Gallery  August 6, 2019  Chandra Noyes

Joel Sartore’s Photographic Ark

© Photo by Joel Sartore/National Geographic Photo Ark

A federally endangered Florida panther, Puma concolor coryi, at Tampa's Lowry Park Zoo.

Award-winning photographer Joel Sartore is on a mission to document the world’s dwindling wildlife population. For his extensive Photo Ark project, Sartore travels the world taking stunning portraits of creatures great and small. An author, speaker and passionate conservationist, Sartore hopes to bring attention to the desperate need to protect animals and their habitats.

While most nature photographers document animals in their natural habitats, Sartore depicts animals out of their natural context, reminding us that many of their habitats are being destroyed or irrevocably harmed. Because these animals are in zoos and sanctuaries, they likely cannot return to the wild.

Grahm S. Jones, Columbus Zoo and Aquarium

After a photo shoot at the Columbus Zoo in Ohio, a clouded leopard cub climbs on Sartore’s head. The leopards, which live in Asian tropical forests, are illegally hunted for their spotted pelts.

With his mobile portrait studio, Sartore visits zoos and wildlife sanctuaries around the globe, aiming to document every living species. Through dramatic lighting and sparse backgrounds, his images bring us an intimate moment with these creatures, inviting us into their interior worlds. Sartore’s animal portraits make them more relatable, showing their unique personalities through candid moments.

Having worked on this project for over 25 years, Sartore had witnessed and documented profound changes to natural habitats and their inhabitants around the world. His Photo Ark currently documents 9,585 species through over 30,000 photos.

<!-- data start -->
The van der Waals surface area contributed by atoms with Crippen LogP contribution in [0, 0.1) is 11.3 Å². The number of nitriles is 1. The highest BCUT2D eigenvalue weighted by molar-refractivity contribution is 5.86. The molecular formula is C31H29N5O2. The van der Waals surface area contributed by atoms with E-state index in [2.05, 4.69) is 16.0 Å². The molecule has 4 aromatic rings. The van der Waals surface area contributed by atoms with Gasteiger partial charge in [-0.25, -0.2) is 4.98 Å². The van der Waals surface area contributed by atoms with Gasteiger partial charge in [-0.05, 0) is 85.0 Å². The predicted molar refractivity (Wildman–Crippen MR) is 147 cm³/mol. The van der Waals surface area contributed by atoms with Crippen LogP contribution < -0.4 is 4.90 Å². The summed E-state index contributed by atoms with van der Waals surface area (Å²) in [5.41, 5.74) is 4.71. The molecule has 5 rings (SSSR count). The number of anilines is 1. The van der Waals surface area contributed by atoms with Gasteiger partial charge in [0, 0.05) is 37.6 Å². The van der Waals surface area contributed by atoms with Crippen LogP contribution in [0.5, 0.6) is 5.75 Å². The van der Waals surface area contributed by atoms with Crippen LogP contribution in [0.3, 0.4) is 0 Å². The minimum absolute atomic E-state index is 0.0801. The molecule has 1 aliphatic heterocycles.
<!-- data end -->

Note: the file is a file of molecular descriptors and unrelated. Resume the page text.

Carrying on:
A pygmy slow loris, Nycticebus pygmaeus, at Omaha's Henry Doorly Zoo and Aquarium.
© Photo by Joel Sartore/National Geographic Photo Ark

A pygmy slow loris, Nycticebus pygmaeus, at Omaha's Henry Doorly Zoo and Aquarium.

A critically endangered African white backed vulture, Gyps africanus, at the Cleveland Metroparks Zoo.
© Photo by Joel Sartore/National Geographic Photo Ark

A critically endangered African white backed vulture, Gyps africanus, at the Cleveland Metroparks Zoo.

Three critically endangered, yearling Burmese star tortoises, Geochelone platynota, at the Turtle Conservancy.
© Photo by Joel Sartore/National Geographic Photo Ark

Three critically endangered, yearling Burmese star tortoises, Geochelone platynota, at the Turtle Conservancy.

Two Golden snub-nosed monkeys, Rhinopithecus roxellana, at Ocean Park Hong Kong.
© Photo by Joel Sartore/National Geographic Photo Ark

Two Golden snub-nosed monkeys, Rhinopithecus roxellana, at Ocean Park Hong Kong.

A regular contributor to National Geographic magazine and named the 2018 National Geographic Explorer of the Year, he is the subject of the television series RARE. He has several books, including Photo Ark: A World Worth Saving, and RARE: Portraits of America’s Endangered Species. Sales of books and photographic prints support The Ark project, which has another few thousand species to document of the approximately 12,000 living in zoos and wildlife sanctuaries.

This summer, the International Center of Photography and the Southhampton Arts Center have brought Sartore and his work to the Hamptons for a National Geographic Photo Ark exhibition, including a conversation between Sartore and International Center of Photography Executive Director Mark Lubell on Thursday, August 9.

About the Author

Chandra Noyes

Chandra Noyes is Managing Editor for Art & Object.

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